Microbial identification and drug resistance detection using a capillary flow dipstick

Antimicrobial resistance is one of the greatest challenges in modern medicine. The lack of reliable, low-cost technologies for the detection of bacterial infection and antibiotic resistance in the clinic contributes to over- and misuse of antibiotics and rising resistance.

In this post, we look at a multiplex microfluidic system for performing microbiological assays, including tests for microbial identification and antimicrobial resistance. With this technology, using a series of capillary flow tubes of approximately 200 micrometer diameter, roughly 100x the size of a single bacterium, Dr. Nuno Reis and colleagues demonstrate a platform for undertaking multiple cellular assays simultaneously, without the bulky equipment used in many other microfluidic applications. In their paper, the authors coat the inside of long microcapillary tubes (fluoropolymer microcapillary film) with a hydrophilic polymer (PVOH). Then, up to 10 different reagents are loaded in adjacent tubes. The authors show applications in ABO blood typing, microbial identification and drug resistance detection, of which we examine the latter two.

For microbial identification, the system relies on classical fermentation assays, which suggest the presence of E.Coli or S.Typhiurium based on fermentation of certain sugars. Addition of the pH indicator phenol red causes bacterial suspensions which are unable to ferment the reagent sugars to turn pink from a rise in pH. The non-fermenting control bacterium P.aeruginosa, as expected, causes all reaction tubes to turn pink.

The 10-barrel microfluidic device with five sugars (a) for microbial identification (b) and with increasing concentrations of ciprofloxacin and trimethoprim for antimicrobial resistance (c)
The 10-barrel microfluidic device with five sugars (a) for microbial identification (b) and with increasing concentrations of ciprofloxacin and trimethoprim for antimicrobial resistance (c)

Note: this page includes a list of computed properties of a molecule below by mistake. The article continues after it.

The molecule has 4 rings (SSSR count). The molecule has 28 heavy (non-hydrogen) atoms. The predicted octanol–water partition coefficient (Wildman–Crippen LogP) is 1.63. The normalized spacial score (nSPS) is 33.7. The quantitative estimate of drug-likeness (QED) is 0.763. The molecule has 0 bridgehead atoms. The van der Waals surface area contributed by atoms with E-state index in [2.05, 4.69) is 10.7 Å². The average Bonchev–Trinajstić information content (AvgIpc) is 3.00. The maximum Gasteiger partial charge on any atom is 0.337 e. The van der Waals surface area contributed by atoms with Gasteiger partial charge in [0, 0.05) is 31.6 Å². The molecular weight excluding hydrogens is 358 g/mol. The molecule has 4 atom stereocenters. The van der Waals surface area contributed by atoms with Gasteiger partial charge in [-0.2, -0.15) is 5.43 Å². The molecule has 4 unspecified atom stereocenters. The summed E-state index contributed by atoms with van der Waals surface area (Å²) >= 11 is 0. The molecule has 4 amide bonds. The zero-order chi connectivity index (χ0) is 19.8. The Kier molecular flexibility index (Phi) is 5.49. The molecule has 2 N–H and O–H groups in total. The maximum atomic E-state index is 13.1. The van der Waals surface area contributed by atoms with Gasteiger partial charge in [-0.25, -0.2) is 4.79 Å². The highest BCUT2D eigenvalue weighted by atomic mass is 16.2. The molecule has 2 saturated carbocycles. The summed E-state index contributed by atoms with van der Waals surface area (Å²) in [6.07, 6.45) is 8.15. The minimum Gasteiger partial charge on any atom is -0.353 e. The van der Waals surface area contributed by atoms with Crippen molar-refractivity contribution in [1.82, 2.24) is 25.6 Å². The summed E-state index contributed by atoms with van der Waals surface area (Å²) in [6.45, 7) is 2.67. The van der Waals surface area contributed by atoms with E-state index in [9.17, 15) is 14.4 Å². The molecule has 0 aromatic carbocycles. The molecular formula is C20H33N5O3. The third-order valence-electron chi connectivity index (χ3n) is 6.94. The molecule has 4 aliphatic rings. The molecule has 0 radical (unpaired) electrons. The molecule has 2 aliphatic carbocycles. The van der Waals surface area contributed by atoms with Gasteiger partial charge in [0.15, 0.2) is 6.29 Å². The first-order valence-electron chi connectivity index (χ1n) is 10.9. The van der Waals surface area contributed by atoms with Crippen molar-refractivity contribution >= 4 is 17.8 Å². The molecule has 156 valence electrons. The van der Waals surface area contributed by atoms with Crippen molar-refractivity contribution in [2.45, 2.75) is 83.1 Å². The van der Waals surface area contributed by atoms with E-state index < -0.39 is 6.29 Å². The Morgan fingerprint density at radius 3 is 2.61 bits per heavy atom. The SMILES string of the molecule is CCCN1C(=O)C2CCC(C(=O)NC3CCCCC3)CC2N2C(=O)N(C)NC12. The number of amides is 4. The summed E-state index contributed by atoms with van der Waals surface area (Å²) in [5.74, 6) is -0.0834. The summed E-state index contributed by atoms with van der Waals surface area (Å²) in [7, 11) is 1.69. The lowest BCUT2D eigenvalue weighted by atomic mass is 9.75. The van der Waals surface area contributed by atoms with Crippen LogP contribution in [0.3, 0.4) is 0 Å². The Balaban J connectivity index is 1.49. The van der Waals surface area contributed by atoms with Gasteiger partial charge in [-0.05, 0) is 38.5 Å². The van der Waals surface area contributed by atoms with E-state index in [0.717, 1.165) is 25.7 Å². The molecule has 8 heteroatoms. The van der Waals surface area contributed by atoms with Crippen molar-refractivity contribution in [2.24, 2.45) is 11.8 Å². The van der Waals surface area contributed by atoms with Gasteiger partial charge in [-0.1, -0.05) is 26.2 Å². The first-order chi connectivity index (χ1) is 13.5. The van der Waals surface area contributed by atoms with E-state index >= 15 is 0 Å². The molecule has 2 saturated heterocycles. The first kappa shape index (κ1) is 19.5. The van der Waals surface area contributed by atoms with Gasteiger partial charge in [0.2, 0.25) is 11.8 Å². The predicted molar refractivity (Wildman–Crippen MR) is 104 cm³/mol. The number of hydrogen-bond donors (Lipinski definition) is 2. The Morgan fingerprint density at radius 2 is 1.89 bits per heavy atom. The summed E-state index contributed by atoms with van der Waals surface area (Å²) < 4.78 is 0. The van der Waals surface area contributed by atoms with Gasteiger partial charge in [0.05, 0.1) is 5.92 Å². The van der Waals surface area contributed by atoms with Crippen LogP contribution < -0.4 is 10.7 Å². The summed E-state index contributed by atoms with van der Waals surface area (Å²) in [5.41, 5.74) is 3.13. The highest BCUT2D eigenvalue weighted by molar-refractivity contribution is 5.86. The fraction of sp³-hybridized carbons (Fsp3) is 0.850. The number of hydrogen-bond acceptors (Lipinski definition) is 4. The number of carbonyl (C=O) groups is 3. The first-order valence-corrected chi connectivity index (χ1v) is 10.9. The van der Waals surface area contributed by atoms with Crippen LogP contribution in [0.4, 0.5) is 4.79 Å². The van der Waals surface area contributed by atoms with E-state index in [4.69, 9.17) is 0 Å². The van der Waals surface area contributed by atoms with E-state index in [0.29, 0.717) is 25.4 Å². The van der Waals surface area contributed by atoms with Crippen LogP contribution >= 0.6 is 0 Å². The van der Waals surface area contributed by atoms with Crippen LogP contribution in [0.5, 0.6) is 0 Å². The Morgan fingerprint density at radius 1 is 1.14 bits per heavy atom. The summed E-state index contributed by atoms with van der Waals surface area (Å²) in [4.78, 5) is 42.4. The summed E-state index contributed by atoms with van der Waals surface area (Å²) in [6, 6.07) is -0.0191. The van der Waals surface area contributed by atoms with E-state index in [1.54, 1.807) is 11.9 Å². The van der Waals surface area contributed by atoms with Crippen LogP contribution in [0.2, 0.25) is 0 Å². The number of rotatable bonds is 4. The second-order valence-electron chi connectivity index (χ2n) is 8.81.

To test for antimicrobial resistance, the authors loaded the capillary tubes with increasing concentrations of the antibiotics ciprofloxacin and trimethoprim. Using a growth indicator medium (resazurin), which changes colour from blue to pink in the presence of bacterial growth, it was possible to determine the Minimum Inhibitory Concentration (MIC) of the bacterial sample, i.e. the lowest concentration of antibiotic in which the bacterium could not grow. When the authors tested clinical isolates, they found several samples were able to grow in all concentrations of antibiotic, suggesting antibiotic resistance.

Using capillary flow technology, the authors were able to miniaturise classical microbiological assays for the identification of particular bacteria and detection of drug resistance. In their proof of concept study, the authors inoculate liquid growth medium with bacterial colonies from agar plates, which may produce different results compared with clinical samples. In addition, incubation time for bacterial identification was 4 hours, and overnight for the antimicrobial assay. As such, this may still be too long for a practical point-of-care diagnostic tool. However, the authors have shown that classical and widely used microbiological assays can be miniaturised and multiplexed, and with reagents bound to the hydrophilic inner surface of the capillary tubes, the operator also has slightly fewer ingredients to mix. With no additional high cost equipment needed, this approach holds promise for labs in low resource settings.

For more information, see Nuno et al, “Lab on a stick: multi-analyte cellular assays in a microfluidic dipstick“, Lab on a Chip (2016)

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